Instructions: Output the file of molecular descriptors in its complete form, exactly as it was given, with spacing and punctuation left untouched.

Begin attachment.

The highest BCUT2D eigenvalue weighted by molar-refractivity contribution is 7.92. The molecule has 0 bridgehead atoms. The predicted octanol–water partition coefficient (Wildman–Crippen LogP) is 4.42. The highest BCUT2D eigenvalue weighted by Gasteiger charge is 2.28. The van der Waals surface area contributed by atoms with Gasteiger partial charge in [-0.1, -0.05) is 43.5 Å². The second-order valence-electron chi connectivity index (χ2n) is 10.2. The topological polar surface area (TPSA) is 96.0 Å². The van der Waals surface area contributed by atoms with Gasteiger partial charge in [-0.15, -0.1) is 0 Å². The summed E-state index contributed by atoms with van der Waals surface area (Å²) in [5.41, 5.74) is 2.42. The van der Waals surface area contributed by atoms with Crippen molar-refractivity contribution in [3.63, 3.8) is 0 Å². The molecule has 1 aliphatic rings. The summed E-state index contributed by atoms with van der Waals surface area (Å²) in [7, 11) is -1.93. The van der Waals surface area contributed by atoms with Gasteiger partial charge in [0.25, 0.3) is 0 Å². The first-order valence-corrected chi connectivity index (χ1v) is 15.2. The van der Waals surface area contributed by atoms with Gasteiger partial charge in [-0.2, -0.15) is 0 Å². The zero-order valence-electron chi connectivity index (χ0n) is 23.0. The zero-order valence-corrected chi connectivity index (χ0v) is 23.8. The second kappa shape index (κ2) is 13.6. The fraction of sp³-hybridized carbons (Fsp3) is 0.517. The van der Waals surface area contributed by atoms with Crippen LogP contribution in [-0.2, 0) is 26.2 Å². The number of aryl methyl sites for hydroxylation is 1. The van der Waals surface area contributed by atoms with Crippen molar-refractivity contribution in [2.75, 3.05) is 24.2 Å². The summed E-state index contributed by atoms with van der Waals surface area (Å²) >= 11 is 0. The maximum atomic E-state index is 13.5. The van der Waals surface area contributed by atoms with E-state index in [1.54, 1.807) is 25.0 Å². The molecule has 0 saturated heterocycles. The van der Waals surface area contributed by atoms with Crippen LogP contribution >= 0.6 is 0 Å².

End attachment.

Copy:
The highest BCUT2D eigenvalue weighted by molar-refractivity contribution is 7.92. The molecule has 0 bridgehead atoms. The predicted octanol–water partition coefficient (Wildman–Crippen LogP) is 4.42. The highest BCUT2D eigenvalue weighted by Gasteiger charge is 2.28. The van der Waals surface area contributed by atoms with Gasteiger partial charge in [-0.1, -0.05) is 43.5 Å². The second-order valence-electron chi connectivity index (χ2n) is 10.2. The topological polar surface area (TPSA) is 96.0 Å². The van der Waals surface area contributed by atoms with Gasteiger partial charge in [-0.15, -0.1) is 0 Å². The summed E-state index contributed by atoms with van der Waals surface area (Å²) in [5.41, 5.74) is 2.42. The van der Waals surface area contributed by atoms with Crippen molar-refractivity contribution in [3.63, 3.8) is 0 Å². The molecule has 1 aliphatic rings. The summed E-state index contributed by atoms with van der Waals surface area (Å²) in [7, 11) is -1.93. The van der Waals surface area contributed by atoms with Gasteiger partial charge in [0.25, 0.3) is 0 Å². The first-order valence-corrected chi connectivity index (χ1v) is 15.2. The van der Waals surface area contributed by atoms with Gasteiger partial charge in [-0.2, -0.15) is 0 Å². The zero-order valence-electron chi connectivity index (χ0n) is 23.0. The zero-order valence-corrected chi connectivity index (χ0v) is 23.8. The second kappa shape index (κ2) is 13.6. The fraction of sp³-hybridized carbons (Fsp3) is 0.517. The van der Waals surface area contributed by atoms with Crippen LogP contribution in [-0.2, 0) is 26.2 Å². The number of aryl methyl sites for hydroxylation is 1. The van der Waals surface area contributed by atoms with Crippen molar-refractivity contribution in [2.75, 3.05) is 24.2 Å². The summed E-state index contributed by atoms with van der Waals surface area (Å²) >= 11 is 0. The maximum atomic E-state index is 13.5. The van der Waals surface area contributed by atoms with E-state index in [1.54, 1.807) is 25.0 Å². The molecule has 0 saturated heterocycles. The van der Waals surface area contributed by atoms with Crippen LogP contribution >= 0.6 is 0 Å².